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with Leslie Generic, 2/4/00

Leslie: Here now the news, I'm Leslie Generic.
As the presidential primary season continues, attention has moved from the voters in New Hampshire to the next decisive contest. Chuck Upchurch reports.

Chuck: The Salem, Massachusetts "Which Candidate Trials" are scheduled for this Sunday. Patience DeMuir is the event co-ordinator. She says the Salem Trials are more objective than the New Hampshire Primary and more fun to watch than the Iowa Caucuses.

Patience: We cover the candidates with tar and feathers, and then throw them into boiling oil! Those who float on the top or turn into animals like birds or squirrels or bats ... are unfit. Unfit! They may not be president!
But those who sink to the bottom of the pool ... they are pure of heart and are worthy of our trust! Worthy!

Chuck: Despite the obvious hardships of such a test, no serious contender dare skip the Salem "Which Candidate" Trials. Some will not survive, but those who do will be stronger going into the "Super Tuesday" states.
Chuck Upchurch, Massachusetts.

Leslie: Severely overshadowed by reporting of the New Hampshire primary results, the groundhog "Punxsutawney Phil" forlornly predicted on Wednesday that there will be another six weeks of winter. Phil's agent, Marvin Badger, says he and the Groundhog will ask Congress to intervene to insure that future primaries do not happen on or around February 2nd.

Badger: It's Groundhog's Day. Why can't we let the groundhog have that? It's his ONE DAY, for cryin' out loud! It used to be we could get TEN MINUTES, guaranteed, on the Today Show on February 2nd. This year we had almost nothin'. This is one thing a groundhog can do, predict the weather. That's it! If you make it hard for a groundhog to get attention, you're destroying a tradition, a livelihood, an industry!

Leslie; High school students who took a test that included a controversial essay question will be allowed to change their answers. The test, given to 10th and 11th graders, asked the students to write an essay on the topic "one thing I would change about myself." Some legislators complained the question fostered negativity and invaded the student's privacy.
One 10th grader who will change his answer is Bubby Spamden.

Bubby: The first time, I wrote that I would change the way I kinda overreact to stuff, you know? I get all upset over things that aren't a big deal, and then the real important work I have to do kinda suffers, cause I'm so ... preoccupied. I wish I weren't like that.
But now that the Legislature got involved in re-writing my test questions, I realize, "Hey, I'm not so bad!"

Leslie: Nepal has rejected a recent measurement of Mount Everest which asserts that the world's highest mountain is nearly seven feet taller than previously thought. In a terse statement, Nepal's government refused to recognize the additional 7 feet of elevation claimed by a group of American researchers, suggesting that the team measured to the top of the snow cap rather than the actual rock. But State Department Nepal expert Susan Larsen says the real dispute has more to do with tourism than science.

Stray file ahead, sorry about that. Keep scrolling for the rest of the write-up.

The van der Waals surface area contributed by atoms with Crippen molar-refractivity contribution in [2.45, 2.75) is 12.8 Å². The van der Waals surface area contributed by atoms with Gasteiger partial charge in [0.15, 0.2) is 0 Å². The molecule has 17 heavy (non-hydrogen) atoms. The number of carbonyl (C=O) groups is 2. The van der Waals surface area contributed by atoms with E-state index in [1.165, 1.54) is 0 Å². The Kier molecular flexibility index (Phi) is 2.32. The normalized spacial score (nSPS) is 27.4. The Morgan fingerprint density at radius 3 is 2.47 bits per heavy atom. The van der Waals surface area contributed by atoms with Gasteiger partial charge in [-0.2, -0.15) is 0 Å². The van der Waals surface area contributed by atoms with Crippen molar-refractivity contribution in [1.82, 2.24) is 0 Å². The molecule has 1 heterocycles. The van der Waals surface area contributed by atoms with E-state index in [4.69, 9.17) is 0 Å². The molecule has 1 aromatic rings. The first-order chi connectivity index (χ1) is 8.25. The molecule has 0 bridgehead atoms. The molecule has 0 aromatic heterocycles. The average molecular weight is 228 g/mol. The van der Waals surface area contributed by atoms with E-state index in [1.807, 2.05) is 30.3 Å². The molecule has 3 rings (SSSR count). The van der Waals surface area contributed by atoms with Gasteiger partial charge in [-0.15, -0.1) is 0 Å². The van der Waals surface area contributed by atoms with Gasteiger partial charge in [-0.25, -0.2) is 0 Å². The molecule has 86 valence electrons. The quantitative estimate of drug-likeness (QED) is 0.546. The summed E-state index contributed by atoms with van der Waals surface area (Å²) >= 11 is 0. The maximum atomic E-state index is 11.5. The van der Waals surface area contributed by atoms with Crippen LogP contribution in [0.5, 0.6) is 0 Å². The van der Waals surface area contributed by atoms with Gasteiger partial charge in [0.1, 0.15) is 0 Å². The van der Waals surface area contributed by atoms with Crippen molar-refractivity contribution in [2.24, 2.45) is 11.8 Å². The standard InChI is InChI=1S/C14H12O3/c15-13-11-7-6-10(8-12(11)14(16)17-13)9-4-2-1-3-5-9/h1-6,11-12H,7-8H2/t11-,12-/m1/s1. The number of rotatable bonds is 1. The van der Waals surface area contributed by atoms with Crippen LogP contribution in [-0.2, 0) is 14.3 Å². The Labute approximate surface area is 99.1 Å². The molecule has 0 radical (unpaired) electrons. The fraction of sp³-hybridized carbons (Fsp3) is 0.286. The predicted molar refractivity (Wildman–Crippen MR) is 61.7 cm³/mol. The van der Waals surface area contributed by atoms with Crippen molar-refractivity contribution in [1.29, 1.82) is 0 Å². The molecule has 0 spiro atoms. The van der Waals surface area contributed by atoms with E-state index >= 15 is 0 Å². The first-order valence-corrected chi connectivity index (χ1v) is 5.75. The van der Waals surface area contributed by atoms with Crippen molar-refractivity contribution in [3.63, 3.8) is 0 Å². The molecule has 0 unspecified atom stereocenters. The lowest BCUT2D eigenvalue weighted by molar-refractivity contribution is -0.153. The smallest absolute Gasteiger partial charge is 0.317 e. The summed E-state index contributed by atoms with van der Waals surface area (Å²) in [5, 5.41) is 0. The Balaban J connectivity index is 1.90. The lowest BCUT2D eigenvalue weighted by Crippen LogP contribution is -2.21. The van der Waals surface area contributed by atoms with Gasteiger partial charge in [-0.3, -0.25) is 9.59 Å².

Larsen: (phone) Nepal is worried about traffic and debris on the mountain. It's already overcrowded with Americans, and the concern is that if the government officially accepts the new height, a lot of people from the United States who have already been to the top of Everest will go back to try to climb the seven feet they missed the last time.

Leslie: That's ridiculous. Do they think we're idiots?

Larsen: Yes they do.

Leslie: Is there any hope for a compromise?

Larsen: We at the State Department are negotiating with them. One possibility is that they'll accept the new height for Mt. Everest if we certify that the extra 7 feet has been added at the bottom.

Leslie: State Department Nepal expert Susan Larsen.
There's another nursery rhyme in the news. Forest Grimm reports from Montana.

Forest: Mary had a little lamb. Its fleece was white as snow.
And everywhere that Mary went the lamb was sure to go.
It followed her to school one day, which was against the rule.
It made the children laugh and play to see a lamb at school.
On duty at the checkpoint the school's security police
were not amused by Mary's lamb or it's deep and spongy fleece.
"With wool so thick" said one "there's quite a lot it could conceal."
"And once inside" the other said "there's much that it could steal."
"The lamb stays out," the guards declared. While Mary stood forlorn.
"My sheep," she said "I'll show them she is harmless when she's shorn."
So Mary reached into her pack, in full view of her peers,
And out she pulled a heavy pair of sharpened metal shears.
The officers, together, wrestled Mary to the ground.
They took the shears, and cuffed her while her friends stood all around.
No student there had ever been so forcefully anointed.
"A school is not the place," they said, "for things so sharp and pointed."
Forest Grimm, Montana.

Leslie: A footnote now, to Mary's tale. The school board did expel her.
She was advised to sell the lamb, but no one could compel her.
And so the little beast remains. Her coat still needs a cuttin'.
She follows Mary everywhere. A shadow made of mutton.
And that's the news. I'm Leslie Generic.

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